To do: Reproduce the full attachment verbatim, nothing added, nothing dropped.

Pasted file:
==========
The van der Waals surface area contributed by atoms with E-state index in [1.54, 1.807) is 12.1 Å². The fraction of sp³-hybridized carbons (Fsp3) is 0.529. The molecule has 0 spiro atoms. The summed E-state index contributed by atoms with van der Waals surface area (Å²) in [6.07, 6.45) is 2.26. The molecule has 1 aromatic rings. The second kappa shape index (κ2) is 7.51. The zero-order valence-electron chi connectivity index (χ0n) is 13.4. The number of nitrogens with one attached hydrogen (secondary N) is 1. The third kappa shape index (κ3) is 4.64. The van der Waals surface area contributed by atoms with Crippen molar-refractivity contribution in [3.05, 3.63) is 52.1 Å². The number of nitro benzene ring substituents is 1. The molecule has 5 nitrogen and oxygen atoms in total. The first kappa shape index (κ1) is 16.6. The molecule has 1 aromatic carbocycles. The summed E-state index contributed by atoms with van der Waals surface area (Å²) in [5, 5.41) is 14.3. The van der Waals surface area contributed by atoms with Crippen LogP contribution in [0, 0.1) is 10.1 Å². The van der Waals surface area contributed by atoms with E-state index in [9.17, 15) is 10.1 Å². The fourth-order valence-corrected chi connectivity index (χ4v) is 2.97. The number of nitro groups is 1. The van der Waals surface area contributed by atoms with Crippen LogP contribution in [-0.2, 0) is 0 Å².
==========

The van der Waals surface area contributed by atoms with E-state index in [1.54, 1.807) is 12.1 Å². The fraction of sp³-hybridized carbons (Fsp3) is 0.529. The molecule has 0 spiro atoms. The summed E-state index contributed by atoms with van der Waals surface area (Å²) in [6.07, 6.45) is 2.26. The molecule has 1 aromatic rings. The second kappa shape index (κ2) is 7.51. The zero-order valence-electron chi connectivity index (χ0n) is 13.4. The number of nitrogens with one attached hydrogen (secondary N) is 1. The third kappa shape index (κ3) is 4.64. The van der Waals surface area contributed by atoms with Crippen molar-refractivity contribution in [3.05, 3.63) is 52.1 Å². The number of nitro benzene ring substituents is 1. The molecule has 5 nitrogen and oxygen atoms in total. The first kappa shape index (κ1) is 16.6. The molecule has 1 aromatic carbocycles. The summed E-state index contributed by atoms with van der Waals surface area (Å²) in [5, 5.41) is 14.3. The van der Waals surface area contributed by atoms with Crippen LogP contribution in [0, 0.1) is 10.1 Å². The van der Waals surface area contributed by atoms with E-state index in [9.17, 15) is 10.1 Å². The fourth-order valence-corrected chi connectivity index (χ4v) is 2.97. The number of nitro groups is 1. The van der Waals surface area contributed by atoms with Crippen LogP contribution in [-0.2, 0) is 0 Å².